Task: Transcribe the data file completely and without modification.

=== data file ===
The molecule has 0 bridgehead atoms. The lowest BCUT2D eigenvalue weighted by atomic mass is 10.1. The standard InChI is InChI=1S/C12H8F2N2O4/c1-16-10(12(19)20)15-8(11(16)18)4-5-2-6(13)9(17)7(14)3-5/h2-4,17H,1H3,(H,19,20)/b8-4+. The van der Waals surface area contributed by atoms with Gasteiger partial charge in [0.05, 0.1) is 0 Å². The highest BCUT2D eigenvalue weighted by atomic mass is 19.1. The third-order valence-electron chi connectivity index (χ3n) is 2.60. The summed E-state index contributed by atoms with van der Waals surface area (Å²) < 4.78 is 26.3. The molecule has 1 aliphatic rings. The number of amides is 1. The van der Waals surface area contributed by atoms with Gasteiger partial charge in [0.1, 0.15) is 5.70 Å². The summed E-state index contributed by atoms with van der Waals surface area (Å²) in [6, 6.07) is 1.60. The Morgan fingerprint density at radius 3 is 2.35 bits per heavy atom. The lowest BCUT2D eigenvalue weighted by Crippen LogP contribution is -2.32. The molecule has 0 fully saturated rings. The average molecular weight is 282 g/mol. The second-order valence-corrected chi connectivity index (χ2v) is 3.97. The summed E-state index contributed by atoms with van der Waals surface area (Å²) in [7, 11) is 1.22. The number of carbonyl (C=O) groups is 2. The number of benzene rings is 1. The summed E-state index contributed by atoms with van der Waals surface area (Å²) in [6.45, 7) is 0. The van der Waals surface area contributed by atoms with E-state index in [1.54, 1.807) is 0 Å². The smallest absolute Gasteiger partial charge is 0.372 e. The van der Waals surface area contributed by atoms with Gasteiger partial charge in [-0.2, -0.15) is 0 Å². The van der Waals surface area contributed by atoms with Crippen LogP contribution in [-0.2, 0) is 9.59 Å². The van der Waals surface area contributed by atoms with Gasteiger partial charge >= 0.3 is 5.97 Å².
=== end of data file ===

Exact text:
The molecule has 0 bridgehead atoms. The lowest BCUT2D eigenvalue weighted by atomic mass is 10.1. The standard InChI is InChI=1S/C12H8F2N2O4/c1-16-10(12(19)20)15-8(11(16)18)4-5-2-6(13)9(17)7(14)3-5/h2-4,17H,1H3,(H,19,20)/b8-4+. The van der Waals surface area contributed by atoms with Gasteiger partial charge in [0.05, 0.1) is 0 Å². The highest BCUT2D eigenvalue weighted by atomic mass is 19.1. The third-order valence-electron chi connectivity index (χ3n) is 2.60. The summed E-state index contributed by atoms with van der Waals surface area (Å²) < 4.78 is 26.3. The molecule has 1 aliphatic rings. The number of amides is 1. The van der Waals surface area contributed by atoms with Gasteiger partial charge in [0.1, 0.15) is 5.70 Å². The summed E-state index contributed by atoms with van der Waals surface area (Å²) in [6, 6.07) is 1.60. The Morgan fingerprint density at radius 3 is 2.35 bits per heavy atom. The lowest BCUT2D eigenvalue weighted by Crippen LogP contribution is -2.32. The molecule has 0 fully saturated rings. The average molecular weight is 282 g/mol. The second-order valence-corrected chi connectivity index (χ2v) is 3.97. The summed E-state index contributed by atoms with van der Waals surface area (Å²) in [7, 11) is 1.22. The number of carbonyl (C=O) groups is 2. The number of benzene rings is 1. The summed E-state index contributed by atoms with van der Waals surface area (Å²) in [6.45, 7) is 0. The van der Waals surface area contributed by atoms with E-state index in [1.54, 1.807) is 0 Å². The smallest absolute Gasteiger partial charge is 0.372 e. The van der Waals surface area contributed by atoms with Gasteiger partial charge in [-0.2, -0.15) is 0 Å². The van der Waals surface area contributed by atoms with Crippen LogP contribution in [-0.2, 0) is 9.59 Å². The van der Waals surface area contributed by atoms with Gasteiger partial charge >= 0.3 is 5.97 Å².